Hiram College

Anyone who has taken a class or even just had a conversation with Professor of Theatre Arts Richard “Rick” Hyde knows his quick wit, love of intelligent discussions about movies and theatre and concern for students. Some may not know that he is retiring after 27 years at Hiram.

Hyde joined Hiram College as an adjunct faculty member in the late 1980s because he says he needed a change of life and, relatable, a job. In 1990 a full-time position in the Theatre Arts Department opened. Robert Moeller, who was not only the department chair but as Hyde describes the “department’s heart and soul for many years,” encouraged Hyde to interview for the post.

“I picked Hiram because I needed a job, but I stayed here because I found a place I felt I could do work that I loved with people I loved even more,” Hyde says.

One of his first memories of teaching at Hiram involved his first term theatre history class during which the entire class cross-dressed for their “Final Project,” a midnight staged reading of Lysistrata.

How did it go?

“Aristophanes would have been proud,” Hyde says.

Hyde says that the College has allowed him to tackle a variety of quirky and difficult plays that challenged the actors and conventions of audiences. Hyde has always been focused on presenting intriguing plays rather than ones that will fill the seats, although he has managed to do both. Some of the plays include the bizarre, comical and norm-challenging Ubu Roi, complete with moving seats for the audience. He has always sought to bring something offbeat to the theatre department, ranging from a “Desert Storm” take on Romeo and Juliet his first year to the most recent casino-based Measure for Measure.

Hyde follows the same immersive style when teaching his classes. Two of those classes, “Storytelling  in the Natural World” and “The Story of Water” (team-taught with Colleen Fried), take students to Northwoods Field Station where they explore the topics and subject themselves to a different way of life. In this fashion, he also leads students on study-abroad trips by taking their curious natures and pushing them further.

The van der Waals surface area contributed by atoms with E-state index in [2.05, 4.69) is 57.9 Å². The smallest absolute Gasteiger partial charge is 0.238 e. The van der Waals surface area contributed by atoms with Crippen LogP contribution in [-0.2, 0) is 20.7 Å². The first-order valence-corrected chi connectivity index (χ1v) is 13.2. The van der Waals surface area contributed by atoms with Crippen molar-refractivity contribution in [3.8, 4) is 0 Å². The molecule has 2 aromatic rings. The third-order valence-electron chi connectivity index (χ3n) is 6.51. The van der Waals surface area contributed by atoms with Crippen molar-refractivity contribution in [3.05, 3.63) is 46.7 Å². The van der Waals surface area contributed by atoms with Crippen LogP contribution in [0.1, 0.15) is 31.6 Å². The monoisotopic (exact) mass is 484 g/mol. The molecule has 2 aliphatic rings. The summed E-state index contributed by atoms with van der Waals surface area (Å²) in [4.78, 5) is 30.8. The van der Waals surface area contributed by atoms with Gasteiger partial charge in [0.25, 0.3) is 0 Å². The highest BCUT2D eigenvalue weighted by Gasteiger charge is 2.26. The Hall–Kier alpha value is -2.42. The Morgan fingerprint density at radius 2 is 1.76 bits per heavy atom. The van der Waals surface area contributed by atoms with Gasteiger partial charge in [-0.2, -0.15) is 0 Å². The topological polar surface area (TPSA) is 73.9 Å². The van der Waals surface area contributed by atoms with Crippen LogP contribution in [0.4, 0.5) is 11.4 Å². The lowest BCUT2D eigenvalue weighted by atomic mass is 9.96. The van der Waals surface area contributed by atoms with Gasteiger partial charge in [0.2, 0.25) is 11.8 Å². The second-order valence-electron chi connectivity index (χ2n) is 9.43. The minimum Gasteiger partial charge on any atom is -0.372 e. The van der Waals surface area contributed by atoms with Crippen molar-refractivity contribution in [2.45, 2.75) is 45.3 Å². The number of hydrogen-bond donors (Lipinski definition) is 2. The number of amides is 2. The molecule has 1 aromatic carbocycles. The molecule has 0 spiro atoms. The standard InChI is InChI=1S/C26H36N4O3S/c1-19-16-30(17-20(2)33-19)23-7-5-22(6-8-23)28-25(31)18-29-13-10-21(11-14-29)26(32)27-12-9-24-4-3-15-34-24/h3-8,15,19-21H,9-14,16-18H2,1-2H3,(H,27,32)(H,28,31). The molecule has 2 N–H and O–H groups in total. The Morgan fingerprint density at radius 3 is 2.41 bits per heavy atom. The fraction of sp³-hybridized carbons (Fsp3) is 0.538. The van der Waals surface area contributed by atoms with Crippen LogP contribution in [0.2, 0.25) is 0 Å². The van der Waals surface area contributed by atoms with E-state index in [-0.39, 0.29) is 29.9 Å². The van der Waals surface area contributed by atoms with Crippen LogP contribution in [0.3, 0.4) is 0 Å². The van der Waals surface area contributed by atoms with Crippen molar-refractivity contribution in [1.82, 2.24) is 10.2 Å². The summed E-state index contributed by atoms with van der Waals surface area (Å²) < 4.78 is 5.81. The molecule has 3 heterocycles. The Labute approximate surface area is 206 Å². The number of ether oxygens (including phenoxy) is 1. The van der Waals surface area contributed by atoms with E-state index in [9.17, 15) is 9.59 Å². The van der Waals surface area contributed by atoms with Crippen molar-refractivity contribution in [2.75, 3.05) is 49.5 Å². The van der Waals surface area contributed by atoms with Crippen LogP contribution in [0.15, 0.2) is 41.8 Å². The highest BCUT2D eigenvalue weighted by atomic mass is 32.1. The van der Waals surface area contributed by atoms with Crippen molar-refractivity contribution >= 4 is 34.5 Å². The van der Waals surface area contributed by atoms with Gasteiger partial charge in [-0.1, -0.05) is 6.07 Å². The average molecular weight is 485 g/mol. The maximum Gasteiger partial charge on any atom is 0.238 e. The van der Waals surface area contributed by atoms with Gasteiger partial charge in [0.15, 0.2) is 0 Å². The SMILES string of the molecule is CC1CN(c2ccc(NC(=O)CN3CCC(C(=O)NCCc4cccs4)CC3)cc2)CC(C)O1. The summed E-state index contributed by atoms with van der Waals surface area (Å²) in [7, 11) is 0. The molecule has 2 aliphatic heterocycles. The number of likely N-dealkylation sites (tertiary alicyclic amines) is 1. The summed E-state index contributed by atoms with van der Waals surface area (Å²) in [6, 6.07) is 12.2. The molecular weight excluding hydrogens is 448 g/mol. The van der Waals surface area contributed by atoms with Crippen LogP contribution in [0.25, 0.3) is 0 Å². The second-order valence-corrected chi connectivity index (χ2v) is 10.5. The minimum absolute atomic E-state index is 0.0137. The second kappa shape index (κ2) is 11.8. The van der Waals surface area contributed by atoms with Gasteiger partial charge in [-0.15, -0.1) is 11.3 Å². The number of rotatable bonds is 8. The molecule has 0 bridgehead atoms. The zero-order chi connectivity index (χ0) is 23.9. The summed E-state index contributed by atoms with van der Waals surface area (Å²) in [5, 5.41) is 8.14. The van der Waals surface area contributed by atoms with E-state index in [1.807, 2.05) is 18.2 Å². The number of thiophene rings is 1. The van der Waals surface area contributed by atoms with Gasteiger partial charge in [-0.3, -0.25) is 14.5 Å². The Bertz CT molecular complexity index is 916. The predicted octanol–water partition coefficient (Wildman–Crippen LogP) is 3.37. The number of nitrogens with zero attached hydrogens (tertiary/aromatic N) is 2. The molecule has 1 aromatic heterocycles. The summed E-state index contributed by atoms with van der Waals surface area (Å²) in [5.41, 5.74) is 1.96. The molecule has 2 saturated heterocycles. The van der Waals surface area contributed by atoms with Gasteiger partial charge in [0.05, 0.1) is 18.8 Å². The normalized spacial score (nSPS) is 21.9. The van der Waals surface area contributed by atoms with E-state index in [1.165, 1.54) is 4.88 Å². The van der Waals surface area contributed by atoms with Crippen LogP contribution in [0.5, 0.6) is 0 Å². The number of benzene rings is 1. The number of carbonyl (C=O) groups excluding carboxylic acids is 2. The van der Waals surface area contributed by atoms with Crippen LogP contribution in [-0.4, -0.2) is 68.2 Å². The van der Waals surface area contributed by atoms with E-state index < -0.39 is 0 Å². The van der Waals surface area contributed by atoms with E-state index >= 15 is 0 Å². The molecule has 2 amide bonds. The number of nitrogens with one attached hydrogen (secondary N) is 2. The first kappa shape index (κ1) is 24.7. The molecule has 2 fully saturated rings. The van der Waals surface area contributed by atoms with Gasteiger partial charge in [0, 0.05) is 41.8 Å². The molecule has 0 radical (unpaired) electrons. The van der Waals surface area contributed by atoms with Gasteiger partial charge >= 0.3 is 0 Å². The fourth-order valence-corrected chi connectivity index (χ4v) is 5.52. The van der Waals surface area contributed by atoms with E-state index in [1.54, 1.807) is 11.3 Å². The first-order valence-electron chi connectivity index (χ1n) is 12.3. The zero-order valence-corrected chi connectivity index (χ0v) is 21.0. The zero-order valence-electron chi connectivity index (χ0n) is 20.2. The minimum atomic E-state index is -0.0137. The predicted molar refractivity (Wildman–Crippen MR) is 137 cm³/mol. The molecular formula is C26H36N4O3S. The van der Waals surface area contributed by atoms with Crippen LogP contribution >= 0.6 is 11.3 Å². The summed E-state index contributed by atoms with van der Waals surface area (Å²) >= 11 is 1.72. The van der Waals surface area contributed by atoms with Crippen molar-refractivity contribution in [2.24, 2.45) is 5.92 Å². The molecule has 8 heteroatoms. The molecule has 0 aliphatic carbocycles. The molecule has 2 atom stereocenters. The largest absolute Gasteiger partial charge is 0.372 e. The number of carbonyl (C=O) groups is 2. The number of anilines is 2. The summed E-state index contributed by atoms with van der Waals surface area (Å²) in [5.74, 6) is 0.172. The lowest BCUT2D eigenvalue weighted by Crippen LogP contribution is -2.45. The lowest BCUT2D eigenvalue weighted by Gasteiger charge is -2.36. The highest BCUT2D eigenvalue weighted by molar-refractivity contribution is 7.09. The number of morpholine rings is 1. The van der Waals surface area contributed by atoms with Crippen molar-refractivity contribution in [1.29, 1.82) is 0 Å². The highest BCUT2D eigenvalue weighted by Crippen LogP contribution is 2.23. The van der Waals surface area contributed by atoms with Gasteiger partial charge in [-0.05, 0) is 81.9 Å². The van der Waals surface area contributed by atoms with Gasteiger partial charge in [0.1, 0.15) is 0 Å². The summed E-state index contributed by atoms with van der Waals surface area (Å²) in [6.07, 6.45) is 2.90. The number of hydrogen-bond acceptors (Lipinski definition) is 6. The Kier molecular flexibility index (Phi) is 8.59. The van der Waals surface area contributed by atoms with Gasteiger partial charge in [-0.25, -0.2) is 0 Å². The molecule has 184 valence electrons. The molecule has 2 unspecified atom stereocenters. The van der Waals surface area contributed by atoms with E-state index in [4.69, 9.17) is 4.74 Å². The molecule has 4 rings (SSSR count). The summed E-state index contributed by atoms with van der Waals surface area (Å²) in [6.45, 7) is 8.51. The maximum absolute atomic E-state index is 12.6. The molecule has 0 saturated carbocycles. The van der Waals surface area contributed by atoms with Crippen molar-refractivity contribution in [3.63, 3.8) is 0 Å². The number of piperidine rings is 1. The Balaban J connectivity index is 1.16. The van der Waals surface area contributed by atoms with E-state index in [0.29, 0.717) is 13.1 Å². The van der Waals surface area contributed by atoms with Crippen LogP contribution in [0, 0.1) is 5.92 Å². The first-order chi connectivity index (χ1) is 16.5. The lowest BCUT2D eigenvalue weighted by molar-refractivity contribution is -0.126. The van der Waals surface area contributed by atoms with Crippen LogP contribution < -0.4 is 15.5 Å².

“It is great to take them to places to see the things they learn [about] in a classroom become real to them,” he explains.“They often discover that learning is not something they have to do to pass a course or maintain a GPA, but an enjoyable part of a well-rounded, happy life.”

Never fear, those who are afraid they will not see Hyde around anymore. He’ll be retiring from Hiram College, but will remain in town. He says he will do his best to “stay in the moment” and assumes he will “bother” his colleagues by showing up to classes and campus events because he enjoys the stimulation it brings. He might not play Call of Duty, but never say never.

A last piece of advice?

“It is quite easy to retreat to familiar environs and even reject different or new experiences as uninteresting or unsuitable,” says Hyde. “I don’t just mean students on their phones in my classroom but also grandmothers who post grandkid pics incessantly, or gamers who talk about their avatars as real acquaintances, or people who identify their cats as relations. Curiosity is dying. It has become uncool to be fascinated by things other than those which propel our own little fiefdom, and I think that is too bad. We need to fight the feeling that isolation from other people is comfortable and continue to engage in real, personal interaction.”